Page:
My name’s not on the list. Chances are yours isn’t either.
There are only so many, after all.
Ah, but hope, like dirty laundry in a house full of teen-aged children, in inexhaustible. There’s always another basketful of it to be had tomorrow.
That’s not poetic, I know.
But we’re talking focus here. Sometimes you gotta dig deep and put dirty, gritty, sweat-stained substance over style.
After all, every cast – every one – could be the one.
The Pennsylvania Fish and Boat Commission’s list of biggest fish reported caught in 2016 proves that. You can see it and previous lists here.
Maybe you’ve seen it. The commission puts such a list out every year. They break down, by species, as many as the top five fish of each kind caught in Pennsylvania the previous season.
OK, so they’re not official in that none of the fish are examined the way a potential state record is. Anglers are taken at their word as to weights.
Might one occasionally stretch the truth??
Hey, we’re all fishermen and women. And what’s a few ounces between friends anyway?
But the list is fun to look at.
And one thing it shows is that giant fish can be caught at any time.
Most of the whopper trout that showed up last year, no surprise, were caught in April. Probably a lot of big breeders bucketed to the water from the back of a hatchery truck there.
October was tops for steelhead. No surprise there either.
That’s the month when fresh chromers rushing one way — namely upstream – encounters another stronger, wilder, madder rush, this one of anglers coming the other way.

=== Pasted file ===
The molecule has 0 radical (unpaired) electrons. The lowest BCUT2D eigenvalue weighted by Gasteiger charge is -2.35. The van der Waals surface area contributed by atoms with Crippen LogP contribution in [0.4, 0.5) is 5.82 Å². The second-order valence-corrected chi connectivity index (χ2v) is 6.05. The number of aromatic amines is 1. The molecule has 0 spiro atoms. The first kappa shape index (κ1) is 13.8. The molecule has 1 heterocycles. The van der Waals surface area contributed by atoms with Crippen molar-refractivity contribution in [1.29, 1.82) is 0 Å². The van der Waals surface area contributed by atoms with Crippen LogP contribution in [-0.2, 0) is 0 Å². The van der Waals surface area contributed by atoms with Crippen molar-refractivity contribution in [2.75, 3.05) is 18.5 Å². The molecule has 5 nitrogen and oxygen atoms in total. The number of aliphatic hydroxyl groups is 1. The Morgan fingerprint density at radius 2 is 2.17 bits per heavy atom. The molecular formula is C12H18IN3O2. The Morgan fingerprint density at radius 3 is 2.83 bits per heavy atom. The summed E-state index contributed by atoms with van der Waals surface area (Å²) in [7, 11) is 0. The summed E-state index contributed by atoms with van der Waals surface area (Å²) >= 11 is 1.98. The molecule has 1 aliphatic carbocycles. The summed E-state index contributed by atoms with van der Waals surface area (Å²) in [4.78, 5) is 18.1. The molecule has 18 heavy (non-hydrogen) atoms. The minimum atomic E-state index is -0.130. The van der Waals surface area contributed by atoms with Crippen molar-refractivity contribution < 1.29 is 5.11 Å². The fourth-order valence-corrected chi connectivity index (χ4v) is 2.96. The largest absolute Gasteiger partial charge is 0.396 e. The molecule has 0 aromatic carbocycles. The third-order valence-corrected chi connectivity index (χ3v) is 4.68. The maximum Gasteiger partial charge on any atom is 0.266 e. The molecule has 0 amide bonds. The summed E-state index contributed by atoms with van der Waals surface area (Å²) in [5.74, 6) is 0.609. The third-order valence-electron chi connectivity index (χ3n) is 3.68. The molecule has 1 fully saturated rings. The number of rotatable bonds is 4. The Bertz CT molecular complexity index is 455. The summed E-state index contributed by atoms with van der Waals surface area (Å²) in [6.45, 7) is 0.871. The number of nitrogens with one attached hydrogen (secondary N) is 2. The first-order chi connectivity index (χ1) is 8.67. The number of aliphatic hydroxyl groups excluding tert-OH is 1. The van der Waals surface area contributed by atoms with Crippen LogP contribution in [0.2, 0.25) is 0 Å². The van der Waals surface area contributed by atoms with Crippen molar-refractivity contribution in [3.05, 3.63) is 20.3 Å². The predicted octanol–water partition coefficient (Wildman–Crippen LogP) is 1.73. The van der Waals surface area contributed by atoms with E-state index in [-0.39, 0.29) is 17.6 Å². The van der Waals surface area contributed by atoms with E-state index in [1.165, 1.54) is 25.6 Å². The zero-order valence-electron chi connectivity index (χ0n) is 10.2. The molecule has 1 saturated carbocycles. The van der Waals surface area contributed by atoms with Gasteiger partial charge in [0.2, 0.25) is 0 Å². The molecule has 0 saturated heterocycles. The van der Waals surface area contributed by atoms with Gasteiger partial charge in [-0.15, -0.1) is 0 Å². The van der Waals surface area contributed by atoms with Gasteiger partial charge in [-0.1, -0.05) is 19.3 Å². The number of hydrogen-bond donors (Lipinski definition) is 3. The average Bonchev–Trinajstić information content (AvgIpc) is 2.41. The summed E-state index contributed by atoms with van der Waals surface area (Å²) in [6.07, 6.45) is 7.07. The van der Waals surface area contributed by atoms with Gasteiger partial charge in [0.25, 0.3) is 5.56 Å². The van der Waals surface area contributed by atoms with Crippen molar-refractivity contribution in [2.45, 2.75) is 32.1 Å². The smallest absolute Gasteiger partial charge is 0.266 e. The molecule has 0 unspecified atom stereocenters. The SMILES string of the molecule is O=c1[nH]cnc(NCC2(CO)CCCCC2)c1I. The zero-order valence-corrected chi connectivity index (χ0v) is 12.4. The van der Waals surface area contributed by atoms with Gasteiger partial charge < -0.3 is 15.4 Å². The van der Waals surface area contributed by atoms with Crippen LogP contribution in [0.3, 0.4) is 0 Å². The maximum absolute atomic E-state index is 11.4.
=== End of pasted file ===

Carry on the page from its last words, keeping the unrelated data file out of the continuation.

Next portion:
Big fish and occasional chaos usually occur, with about equal frequency.
The hottest days of summer, from July through September, but especially in August, are when the most big catfish turned up, at least when it came to channel cats and flatheads. Bullheads – eager biters that they are – were a little less choosy as to timing.
But beyond that?
The five biggest walleyes came in five different months, from January through November. Same with the five biggest muskies – the largest of them a reported 53-incher – and the five biggest largemouth bass and the five biggest smallmouths.
Citation-sized crappies showed up from February through December and chain pickerel from March through September.
So what’s it all mean?
Except, perhaps, that there’s never a bad time to go fishing.
I don’t expect to catch a finny giant every time out, or even any time, for that matter. But I never rule it out, either.
It’s the possibility that’s the draw.
That special moment could come while sitting dry on the bank or while wet wading in the stream. It could come from low in the water in the kayak or higher up from the cane seat of the canoe. It could come this time or next time.
Any time, from any position, on any water, could be the time.
You just gotta be there.
So maybe I’ll get on the list. Maybe you will. Maybe neither of us will.
Either way, it’s OK. It’s the trying that’s the thing.